Social inequality is a condition in which members of a society have different amounts of wealth, prestige or power, Power is the ability to influence ones way in spite of opposition, wealth is person’s material wealth while prestige refers to social capital. Social stratification is the hierarchy division of society, social stratification leads to social inequality in that certain groups stand high in social ranking, control scarce resources and receive special treatment. [1]

The consequences of social inequality include difference in living standards, differences in life expectancy, conflict and progress in the society. Differences in living standards is evident in that there are people who live in luxurious houses while others live in slums, differences in life expectancy can be associated with proper health accessed by the rich and not by the poor, conflict in the society is associated with what Karl Marx referred to as polarisation between classes resulting to a revolution and finally progress will occur in the society in that the rich will inspire the poor to become rich.

Functionalist perspective and conflict perspective of inequality:

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The conflict perspective of inequality by Karl Marx perceives inequality as one that does not play a useful role in society, Karl argues that all societies have two groups of people the owners of resources to production and the workers, the rich exploit the workers to make more profits through more working hours and low wages, the rich want to maintain the status quo while the workers want to change the existing situation and therefore there is always conflict in the society. [2]

The functionalist perspective by Davis and Moore perceive society stratification and inequality as one that plays a role in the proper working of society, according to this theory all social systems share certain functional prerequisite which must be met for the society to operate efficiently. One of these prerequisites is effective role allocation and performance and this means that all roles must be filled by those who are best able to perform them and that roles must be performed well by trained individuals. The mechanism that ensures proper role allocation is social stratification, roles are different in terms of importance and therefore there is the need to attach unequal rewards to the role. [3]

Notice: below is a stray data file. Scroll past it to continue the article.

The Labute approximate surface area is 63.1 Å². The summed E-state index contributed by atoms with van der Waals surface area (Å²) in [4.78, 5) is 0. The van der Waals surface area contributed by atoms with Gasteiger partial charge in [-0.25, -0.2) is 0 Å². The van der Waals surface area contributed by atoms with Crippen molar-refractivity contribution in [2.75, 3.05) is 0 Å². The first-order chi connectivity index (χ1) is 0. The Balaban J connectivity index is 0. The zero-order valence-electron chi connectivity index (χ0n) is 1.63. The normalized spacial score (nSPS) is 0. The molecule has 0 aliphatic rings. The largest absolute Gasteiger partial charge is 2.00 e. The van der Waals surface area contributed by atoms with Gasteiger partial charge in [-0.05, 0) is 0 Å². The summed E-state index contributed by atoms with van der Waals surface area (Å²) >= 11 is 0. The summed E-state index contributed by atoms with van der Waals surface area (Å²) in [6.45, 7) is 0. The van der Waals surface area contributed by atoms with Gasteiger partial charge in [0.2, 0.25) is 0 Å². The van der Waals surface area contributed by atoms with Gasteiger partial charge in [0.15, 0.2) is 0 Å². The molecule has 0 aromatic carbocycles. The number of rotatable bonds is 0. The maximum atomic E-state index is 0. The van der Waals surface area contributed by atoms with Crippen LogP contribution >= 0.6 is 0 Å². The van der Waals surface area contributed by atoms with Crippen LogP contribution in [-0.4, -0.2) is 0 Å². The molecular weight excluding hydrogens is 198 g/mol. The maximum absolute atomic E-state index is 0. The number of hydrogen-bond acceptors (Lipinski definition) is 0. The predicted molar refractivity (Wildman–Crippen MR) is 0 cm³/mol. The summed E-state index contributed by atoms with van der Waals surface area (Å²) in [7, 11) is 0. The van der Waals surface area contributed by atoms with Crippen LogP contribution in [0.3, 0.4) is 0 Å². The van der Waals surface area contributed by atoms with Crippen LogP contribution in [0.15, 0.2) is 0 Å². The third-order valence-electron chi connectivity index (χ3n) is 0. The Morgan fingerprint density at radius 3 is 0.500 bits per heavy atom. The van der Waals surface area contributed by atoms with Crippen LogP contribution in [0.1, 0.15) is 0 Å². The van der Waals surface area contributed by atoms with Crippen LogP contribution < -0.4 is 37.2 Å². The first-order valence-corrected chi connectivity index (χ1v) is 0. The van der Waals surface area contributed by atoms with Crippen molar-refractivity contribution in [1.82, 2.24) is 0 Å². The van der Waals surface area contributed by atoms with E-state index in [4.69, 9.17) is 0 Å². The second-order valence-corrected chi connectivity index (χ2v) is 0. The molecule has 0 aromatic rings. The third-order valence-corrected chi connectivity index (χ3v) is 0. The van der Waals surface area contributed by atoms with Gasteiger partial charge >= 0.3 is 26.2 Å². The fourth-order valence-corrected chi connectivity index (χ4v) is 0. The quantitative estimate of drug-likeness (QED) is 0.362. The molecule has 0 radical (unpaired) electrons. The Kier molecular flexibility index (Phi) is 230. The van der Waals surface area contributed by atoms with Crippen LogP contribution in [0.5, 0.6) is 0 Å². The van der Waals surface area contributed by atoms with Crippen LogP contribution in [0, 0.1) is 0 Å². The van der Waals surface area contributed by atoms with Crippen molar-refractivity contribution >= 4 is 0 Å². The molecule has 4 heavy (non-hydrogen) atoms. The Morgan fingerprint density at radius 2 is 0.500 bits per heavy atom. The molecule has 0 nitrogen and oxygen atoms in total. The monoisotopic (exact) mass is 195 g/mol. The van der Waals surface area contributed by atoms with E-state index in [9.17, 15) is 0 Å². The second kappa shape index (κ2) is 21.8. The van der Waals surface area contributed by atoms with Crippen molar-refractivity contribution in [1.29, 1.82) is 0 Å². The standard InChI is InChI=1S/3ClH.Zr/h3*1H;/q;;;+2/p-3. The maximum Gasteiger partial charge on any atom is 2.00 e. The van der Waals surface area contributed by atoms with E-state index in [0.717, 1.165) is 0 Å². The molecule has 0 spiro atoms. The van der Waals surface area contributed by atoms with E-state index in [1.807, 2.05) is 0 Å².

Social inequality in the UK and Brazil:

Living standards in the UK are higher than those of Brazil, this is attributed by the fact that the UK is more developed and industrialised; therefore the inequalities in the UK are better off compared to cases of inequalities in Brazil. Higher incomes in the UK are one of the factors contributing to this difference in living standards, in Brazil

the gap between the poor and the rich is wide compared to the



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Another observable case of inequality of income is the percentage of the population that live in extreme poverty and those who are rich, in the UK less people are marginalised compared to those in Brazil and also that the number of the most rich in the brazil are few compared to those in UK, therefore we can conclude that income in the UK is more distributed among the population that the distribution of income and wealth in Brazil. [5]

Inequalities in education exist in the UK and Brazil but the type and level of inequality is

different, in the UK the main concern about inequalities in education focuses on the level of

educational achievement by boys and girls, whereas in the case of brazil inequality in

performance between the children from a rich background and those from a poor background.